We smurf collectors love a good hunt for that elusive smurf. We are happy to go to second hand markets, garage sales, opportunity shops looking for that smurf. For me this was my introduction to raw smurfs.
Raw Smurfs are also generally called by their German name – Rohlinge which translated into English means blank.
A Raw Smurf is made by injecting a solid colour into the PVC mould. The base colour is then chosen based on what the most dominant colour for the smurf will be.
You may have noticed that some collectors will mention the colour of the PVC when describing their smurfs. For example Papa Smurf (20001) was originally made out of a blue material and then later on this was changed to red.
You would have also noticed that as the majority of smurfs are made out of white material and with these smurfs they do not require their hats or trousers painted, because they are already white!
The most well known Raw Smurfs were released by the manufacturer Bully back in the 1970’s. These were released as part of a promotion for Waldbaur Chocolates. The promotion included a smurf with a box of 20 chocolates.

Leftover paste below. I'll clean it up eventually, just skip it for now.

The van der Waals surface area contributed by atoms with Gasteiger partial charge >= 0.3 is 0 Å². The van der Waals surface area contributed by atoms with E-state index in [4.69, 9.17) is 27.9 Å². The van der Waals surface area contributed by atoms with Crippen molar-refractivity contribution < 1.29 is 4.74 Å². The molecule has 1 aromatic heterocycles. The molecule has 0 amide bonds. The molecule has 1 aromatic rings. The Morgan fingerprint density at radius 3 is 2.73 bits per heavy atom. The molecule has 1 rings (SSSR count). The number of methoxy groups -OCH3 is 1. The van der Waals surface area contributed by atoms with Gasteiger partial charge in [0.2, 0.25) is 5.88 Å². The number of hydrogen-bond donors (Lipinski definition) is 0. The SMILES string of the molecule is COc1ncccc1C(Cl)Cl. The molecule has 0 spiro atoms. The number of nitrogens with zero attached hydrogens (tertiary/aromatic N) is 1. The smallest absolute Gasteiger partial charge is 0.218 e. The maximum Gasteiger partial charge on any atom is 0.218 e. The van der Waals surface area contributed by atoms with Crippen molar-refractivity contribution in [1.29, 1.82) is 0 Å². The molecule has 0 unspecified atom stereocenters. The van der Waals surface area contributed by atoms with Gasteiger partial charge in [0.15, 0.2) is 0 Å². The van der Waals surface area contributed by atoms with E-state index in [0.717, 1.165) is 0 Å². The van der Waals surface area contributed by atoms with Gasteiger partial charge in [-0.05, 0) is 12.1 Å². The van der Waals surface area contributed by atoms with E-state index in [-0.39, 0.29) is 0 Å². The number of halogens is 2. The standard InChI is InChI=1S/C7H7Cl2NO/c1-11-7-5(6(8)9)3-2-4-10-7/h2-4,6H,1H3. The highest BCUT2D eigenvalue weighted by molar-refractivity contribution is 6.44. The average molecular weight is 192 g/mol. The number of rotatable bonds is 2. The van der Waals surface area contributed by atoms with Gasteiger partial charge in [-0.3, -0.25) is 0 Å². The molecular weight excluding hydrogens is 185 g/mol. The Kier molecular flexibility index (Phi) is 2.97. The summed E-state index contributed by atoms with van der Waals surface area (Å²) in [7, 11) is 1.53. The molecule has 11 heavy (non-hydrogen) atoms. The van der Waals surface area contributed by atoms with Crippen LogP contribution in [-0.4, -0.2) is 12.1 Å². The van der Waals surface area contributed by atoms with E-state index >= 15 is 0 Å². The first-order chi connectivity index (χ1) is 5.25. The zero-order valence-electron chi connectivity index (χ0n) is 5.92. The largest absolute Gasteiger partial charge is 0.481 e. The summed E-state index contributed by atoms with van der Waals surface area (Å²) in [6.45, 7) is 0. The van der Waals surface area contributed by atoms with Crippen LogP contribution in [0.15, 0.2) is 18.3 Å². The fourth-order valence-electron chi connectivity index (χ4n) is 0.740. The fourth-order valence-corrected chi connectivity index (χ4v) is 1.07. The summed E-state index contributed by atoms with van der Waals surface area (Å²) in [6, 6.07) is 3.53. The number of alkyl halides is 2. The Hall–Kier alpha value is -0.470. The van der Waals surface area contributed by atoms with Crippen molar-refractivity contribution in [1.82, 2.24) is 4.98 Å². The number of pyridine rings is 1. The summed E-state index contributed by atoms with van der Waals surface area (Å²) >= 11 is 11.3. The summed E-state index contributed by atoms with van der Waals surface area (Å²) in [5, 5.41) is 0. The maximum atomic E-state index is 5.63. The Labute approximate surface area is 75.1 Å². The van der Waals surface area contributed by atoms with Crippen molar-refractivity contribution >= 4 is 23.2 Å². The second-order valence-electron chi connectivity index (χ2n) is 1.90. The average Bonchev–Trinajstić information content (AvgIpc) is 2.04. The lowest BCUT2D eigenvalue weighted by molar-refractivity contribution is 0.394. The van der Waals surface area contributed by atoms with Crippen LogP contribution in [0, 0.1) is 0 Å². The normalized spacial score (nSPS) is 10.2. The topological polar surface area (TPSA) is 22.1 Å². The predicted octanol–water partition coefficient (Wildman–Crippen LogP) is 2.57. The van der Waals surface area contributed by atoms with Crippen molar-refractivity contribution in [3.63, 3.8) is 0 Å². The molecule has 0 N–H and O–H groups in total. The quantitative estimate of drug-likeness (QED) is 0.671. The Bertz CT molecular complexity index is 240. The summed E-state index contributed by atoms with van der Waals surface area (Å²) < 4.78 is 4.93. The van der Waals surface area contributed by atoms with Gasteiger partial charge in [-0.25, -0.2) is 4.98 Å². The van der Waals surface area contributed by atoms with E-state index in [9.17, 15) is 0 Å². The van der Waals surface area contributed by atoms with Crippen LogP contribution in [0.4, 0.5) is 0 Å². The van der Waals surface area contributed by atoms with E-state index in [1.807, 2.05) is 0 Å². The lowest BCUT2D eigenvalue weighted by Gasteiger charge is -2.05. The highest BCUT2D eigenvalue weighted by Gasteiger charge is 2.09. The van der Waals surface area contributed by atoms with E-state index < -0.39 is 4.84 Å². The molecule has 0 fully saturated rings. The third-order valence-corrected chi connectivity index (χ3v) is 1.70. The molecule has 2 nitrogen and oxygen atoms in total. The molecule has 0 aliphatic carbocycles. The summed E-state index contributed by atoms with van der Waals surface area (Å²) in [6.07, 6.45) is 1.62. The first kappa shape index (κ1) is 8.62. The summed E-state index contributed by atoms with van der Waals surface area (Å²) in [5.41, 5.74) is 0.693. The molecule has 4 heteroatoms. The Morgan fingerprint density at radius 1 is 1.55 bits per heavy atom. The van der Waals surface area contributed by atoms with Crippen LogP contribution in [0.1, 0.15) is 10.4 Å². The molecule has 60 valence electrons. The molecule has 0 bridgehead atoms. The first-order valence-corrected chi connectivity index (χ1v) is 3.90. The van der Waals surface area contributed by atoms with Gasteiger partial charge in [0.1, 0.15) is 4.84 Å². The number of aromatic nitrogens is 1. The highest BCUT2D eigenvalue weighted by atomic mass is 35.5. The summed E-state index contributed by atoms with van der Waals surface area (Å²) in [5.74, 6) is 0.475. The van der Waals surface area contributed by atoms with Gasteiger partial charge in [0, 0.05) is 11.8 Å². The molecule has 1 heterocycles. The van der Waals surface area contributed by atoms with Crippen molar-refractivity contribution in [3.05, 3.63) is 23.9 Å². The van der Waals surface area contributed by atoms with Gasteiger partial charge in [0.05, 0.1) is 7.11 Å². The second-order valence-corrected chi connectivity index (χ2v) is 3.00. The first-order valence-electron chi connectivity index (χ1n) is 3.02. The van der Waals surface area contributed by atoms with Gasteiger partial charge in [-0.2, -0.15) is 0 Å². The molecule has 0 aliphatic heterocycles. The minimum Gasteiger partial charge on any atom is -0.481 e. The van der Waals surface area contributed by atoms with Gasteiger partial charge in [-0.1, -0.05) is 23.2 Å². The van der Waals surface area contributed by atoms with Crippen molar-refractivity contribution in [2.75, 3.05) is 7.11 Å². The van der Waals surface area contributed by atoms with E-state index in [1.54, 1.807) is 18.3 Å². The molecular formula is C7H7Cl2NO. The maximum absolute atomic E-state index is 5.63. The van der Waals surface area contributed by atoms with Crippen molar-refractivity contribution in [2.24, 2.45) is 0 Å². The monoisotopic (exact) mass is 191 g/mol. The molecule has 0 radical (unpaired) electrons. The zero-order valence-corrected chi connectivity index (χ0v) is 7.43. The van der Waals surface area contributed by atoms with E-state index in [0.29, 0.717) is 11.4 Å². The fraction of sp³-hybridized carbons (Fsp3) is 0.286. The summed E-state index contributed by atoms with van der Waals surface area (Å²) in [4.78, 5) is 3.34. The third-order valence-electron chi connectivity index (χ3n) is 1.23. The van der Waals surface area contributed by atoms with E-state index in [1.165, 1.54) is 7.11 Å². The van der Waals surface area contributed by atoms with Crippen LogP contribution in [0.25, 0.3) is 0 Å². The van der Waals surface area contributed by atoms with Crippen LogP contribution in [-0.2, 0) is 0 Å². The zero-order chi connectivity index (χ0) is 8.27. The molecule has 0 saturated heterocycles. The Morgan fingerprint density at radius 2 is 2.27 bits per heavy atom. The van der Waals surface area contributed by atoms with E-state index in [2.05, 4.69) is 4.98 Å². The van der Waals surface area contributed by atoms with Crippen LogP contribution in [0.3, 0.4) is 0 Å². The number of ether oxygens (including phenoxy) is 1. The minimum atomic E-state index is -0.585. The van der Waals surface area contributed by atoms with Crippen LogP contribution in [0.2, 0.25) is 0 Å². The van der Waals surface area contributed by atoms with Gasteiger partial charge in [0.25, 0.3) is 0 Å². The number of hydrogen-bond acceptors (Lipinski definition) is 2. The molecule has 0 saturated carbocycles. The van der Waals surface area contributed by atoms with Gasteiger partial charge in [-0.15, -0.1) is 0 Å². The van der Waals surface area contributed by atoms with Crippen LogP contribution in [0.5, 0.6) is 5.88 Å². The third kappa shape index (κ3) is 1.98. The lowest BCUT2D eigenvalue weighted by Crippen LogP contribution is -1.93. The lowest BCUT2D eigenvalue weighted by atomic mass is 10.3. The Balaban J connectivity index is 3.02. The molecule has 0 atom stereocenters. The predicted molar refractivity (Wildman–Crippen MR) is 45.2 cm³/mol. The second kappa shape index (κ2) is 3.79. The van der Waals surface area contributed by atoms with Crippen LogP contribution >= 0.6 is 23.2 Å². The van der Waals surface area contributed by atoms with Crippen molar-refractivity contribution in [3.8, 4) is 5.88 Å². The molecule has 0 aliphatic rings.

Each of the smurfs were made of a solid colour with some details painted such as the eyes or mouth. These smurfs also have no markings.
The six Waldbaur Smurfs made
- Digger (20043) – Blue mould (small version)
- Jolly (20079) – Red mould
- Biscuit (20080) – Brown mould
- Tyrolese (20081) – Green mould
- Shy (20082) – Yellow mould
- Hammer (20083) – Orange mould
There were also Raw Smurfs made for Nestle, though information on this is scratchy. There has also been some debate how many different raw smurfs were actually made for Waldbaur.
Raw Smurfs are highly collectible and add a splash of colour to any smurf collection.
The colours to be found seem to be endless… white, blue, green, brown, purple, red, pink, orange, yellow, and even transparent!
Keep on Smurfin